Each year, in early February, thousands of high school seniors commit to colleges across the nation to play football.
The coaches of these universities make promises to the players’ families and high school coaches to take care of them for the next four years. It is a simple, mutually beneficial relationship. The athlete commits to play football at a school for four years and in return receives a free education, housing and meals.
However, this mutually beneficial relationship does not always end as a fairy tale. Throughout the country, many of the most prestigious college football programs across the country are committing a devious act known as over signing. This is when a school intentionally signs more athletes than they can legally award scholarships. This leaves players across the country in woeful situations.
The problem with over singing is that coaches are breaking promises made to players that are inevitably destroying young athletes’ lives. So it raises the question, should there be restrictions or punishments involved with over signing and does over signing give an advantage to coaches who over sign by allowing them to have the ability mess up on more recruits than their competitors that do not over sign?
This has been an issue that has been debated for over a half-century. In 1956, the Big Ten passed the first official legislation in college football that made it illegal for teams in the conference to over sign. Unfortunately, there have been very few national regulations since then.
Actually, as college football has become more of a big money business, over signing has increased and regulations have become more of suggestions than actual enforceable laws.
Now this topic may not be very familiar to many, but here is it in a nut-shell. Each year, schools are allowed to give 25 scholarships to athletes that commit to their university. This scholarship is supposed to be valid for four years. There is also a rule that states that a football team can have no more than 85 scholarship players on a team at any given time.
When the numbers are added, four years multiplied by 25 players is equal to 100 people on the team at time.
However, this is usually not the problem. Often time’s players will transfer to other schools for more playing time or meet one of the requirements of bylaw 126.96.36.199, which allows a player to be released from scholarship. Those requirements are: renders himself or herself ineligible for competition, fraudulently misrepresents any information on an application, letter of intent, or financial aid agreement, engages in serious misconduct, or voluntarily quits the team.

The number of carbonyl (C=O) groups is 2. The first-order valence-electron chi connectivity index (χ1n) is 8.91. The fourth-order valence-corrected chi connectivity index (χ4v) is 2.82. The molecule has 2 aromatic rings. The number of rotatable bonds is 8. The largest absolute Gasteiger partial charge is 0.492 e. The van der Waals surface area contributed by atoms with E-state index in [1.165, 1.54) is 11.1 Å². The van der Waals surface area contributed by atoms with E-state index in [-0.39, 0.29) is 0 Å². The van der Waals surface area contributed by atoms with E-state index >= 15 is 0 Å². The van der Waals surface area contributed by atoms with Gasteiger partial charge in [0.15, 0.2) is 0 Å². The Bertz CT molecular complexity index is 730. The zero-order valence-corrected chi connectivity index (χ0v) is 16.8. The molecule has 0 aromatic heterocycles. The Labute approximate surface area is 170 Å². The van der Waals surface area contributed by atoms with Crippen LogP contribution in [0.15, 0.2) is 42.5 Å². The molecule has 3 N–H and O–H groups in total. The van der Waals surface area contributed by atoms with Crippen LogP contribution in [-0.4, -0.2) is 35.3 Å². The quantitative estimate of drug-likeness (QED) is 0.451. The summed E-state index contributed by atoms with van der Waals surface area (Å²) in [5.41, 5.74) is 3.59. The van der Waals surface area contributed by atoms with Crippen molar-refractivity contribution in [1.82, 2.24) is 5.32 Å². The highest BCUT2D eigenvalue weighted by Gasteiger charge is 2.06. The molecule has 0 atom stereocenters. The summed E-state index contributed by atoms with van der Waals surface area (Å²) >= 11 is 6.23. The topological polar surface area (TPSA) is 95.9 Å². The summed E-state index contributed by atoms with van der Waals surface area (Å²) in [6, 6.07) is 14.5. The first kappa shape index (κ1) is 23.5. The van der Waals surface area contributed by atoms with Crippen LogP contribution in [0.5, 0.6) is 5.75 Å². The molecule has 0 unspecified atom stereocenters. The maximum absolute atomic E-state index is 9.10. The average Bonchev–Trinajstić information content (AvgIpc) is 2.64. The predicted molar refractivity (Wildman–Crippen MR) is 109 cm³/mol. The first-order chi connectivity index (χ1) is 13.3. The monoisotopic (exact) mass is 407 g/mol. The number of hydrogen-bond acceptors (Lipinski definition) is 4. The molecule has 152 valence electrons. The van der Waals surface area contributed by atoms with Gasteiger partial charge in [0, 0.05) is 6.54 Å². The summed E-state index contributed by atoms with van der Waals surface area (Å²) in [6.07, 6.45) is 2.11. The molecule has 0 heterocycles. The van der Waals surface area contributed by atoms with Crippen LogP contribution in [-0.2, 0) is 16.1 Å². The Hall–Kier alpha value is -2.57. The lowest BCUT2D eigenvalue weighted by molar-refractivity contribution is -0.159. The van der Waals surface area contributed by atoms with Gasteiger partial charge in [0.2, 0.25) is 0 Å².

If a team is signing 25 players a year, then they will generally, but not always, be under the 85 player cap. Unfortunately, it is not overly uncommon for a team to sign more than 25 athletes in a season. In the last five seasons, there have been 25 teams across the country to sign over the allotted 25 recruits per year on average over the last five years.
If you were a coach, would you over sign athletes?
The real problem is that the teams sign many more athletes than they can handle. Then they are forced to remove several players from their roster. This is handled in several ways.
As for incoming freshmen, the universities will often “gray-shirt” the athlete. That means the athlete is allowed to practice with the team all season but will not be eligible to play in games and will be fully responsible for paying for all the expenses associated with attending that school. Since this is especially prevalent in major programs, it is likely that those athletes had scholarships to other schools that would have paid all their expenses.
It is simply not fair to break the promise made to recruits, yet it happens every year. This is especially devastating to a large majority of athletes that are impoverished or cannot afford schooling and football is their only way to afford it.
Essentially, a once ideal situation is ruined for many athletes because of over signing. Moreover, schools make space for a large incoming class by cutting veteran players that have underperformed. They will often attempt to qualify this by relating it to bylaw 188.8.131.52, but frankly that is often not the true reason. Again, athletes are losing their scholarships and coaches are breaking promises.
In a different article, again by Andy Staples of SI.com, he explains a specific example of how over signing impacts the lives of athletes.